by Purujith Gautam
Trust has defined our collective humanity since its inception. Through trust, we built identities, relationships, communities, and through that, a complex global system of labour, commerce, policy and accountability. If our interconnected ambition is the vehicle towards progress, then trust is the critical engine that keeps the vehicle running. However, trust is as ancient as the act that erodes it: betrayal. Contemporary and literary history is replete with examples of betrayal leading to catastrophic outcomes. Indian epics, like the Mahabharata show how betrayal led to an annihilation of an entire race, whereas contemporary events like the 2008 Financial Crisis show how, in collusion, banks, credit rating agencies and governments could betray an entire population in greed-driven pursuit. Ultimately, when trust is betrayed, there are resounding repercussions on individuals, institutions and the larger global order that they form.
In the case of COVID-19, China, through its reckless negligence, has betrayed the trust we place in the global interdependent system. Millions of livelihoods have been destroyed and trillions in economic value wiped out. The demise of this global system seems inevitable and apocalyptic. However, I believe we can still salvage and rebuild it, and to do so, will require fixing a problem that underpins the current global interconnected system as we know it.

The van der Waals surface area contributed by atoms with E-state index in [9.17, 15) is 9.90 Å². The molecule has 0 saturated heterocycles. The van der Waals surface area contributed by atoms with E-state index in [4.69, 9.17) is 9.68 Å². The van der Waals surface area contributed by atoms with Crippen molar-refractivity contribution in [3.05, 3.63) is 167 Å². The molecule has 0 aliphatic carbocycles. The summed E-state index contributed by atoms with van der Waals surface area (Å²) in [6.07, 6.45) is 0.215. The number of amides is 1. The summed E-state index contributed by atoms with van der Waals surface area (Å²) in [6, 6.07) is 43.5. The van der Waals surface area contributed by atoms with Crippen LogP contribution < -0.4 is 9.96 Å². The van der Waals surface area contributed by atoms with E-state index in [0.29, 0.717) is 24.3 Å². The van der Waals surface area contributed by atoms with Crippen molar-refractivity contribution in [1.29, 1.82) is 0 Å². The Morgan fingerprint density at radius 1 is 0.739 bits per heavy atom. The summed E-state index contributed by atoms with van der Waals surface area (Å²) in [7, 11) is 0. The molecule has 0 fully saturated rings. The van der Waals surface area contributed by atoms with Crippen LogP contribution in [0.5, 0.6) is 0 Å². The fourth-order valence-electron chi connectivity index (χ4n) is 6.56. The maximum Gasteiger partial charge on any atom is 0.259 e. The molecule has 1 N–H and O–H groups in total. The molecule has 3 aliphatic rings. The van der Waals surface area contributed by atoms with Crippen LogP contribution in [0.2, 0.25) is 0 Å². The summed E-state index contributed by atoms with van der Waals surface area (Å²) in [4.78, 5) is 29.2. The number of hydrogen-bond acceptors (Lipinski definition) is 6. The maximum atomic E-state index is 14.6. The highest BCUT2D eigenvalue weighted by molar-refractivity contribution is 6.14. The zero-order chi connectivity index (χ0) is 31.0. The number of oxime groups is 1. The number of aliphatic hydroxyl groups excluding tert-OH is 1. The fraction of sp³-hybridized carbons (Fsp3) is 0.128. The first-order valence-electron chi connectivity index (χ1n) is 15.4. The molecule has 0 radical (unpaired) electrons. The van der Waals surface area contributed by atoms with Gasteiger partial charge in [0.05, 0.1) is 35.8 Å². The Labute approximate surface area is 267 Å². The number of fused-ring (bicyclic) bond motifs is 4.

A core feature of the current interconnected system is a reckless and unbridled capitalism. We practiced it thoroughly over the last few decades, often so intoxicated by its monetary gains, that we failed to see its corrosiveness. We sedated our primordial instinct of determining trustworthiness through the highly potent drug known as profits. I say this, because when relying on trust, subtle red flags will often instinctually interfere in our decision-making rubric. Everything could line up about a deal, but if we don’t trust someone because of something we know or feel about them, we might not work with them. Contemporary warning signs, however, have been far from subtle. Take Saudi Arabia for example. If I know they have murdered a journalist within an embassy, cut up the body with a bone saw and then potentially tossed it into a vat of acid, all with impunity, I would be remiss to trust them as a partner. But then again, the bells of profit are often so loud, that they render the warning sounds in our instinct-based system as faint. The prospect of a win overpowers our basic instinct, as well as any logical inference we usually rely on to avoid subsequent catastrophe.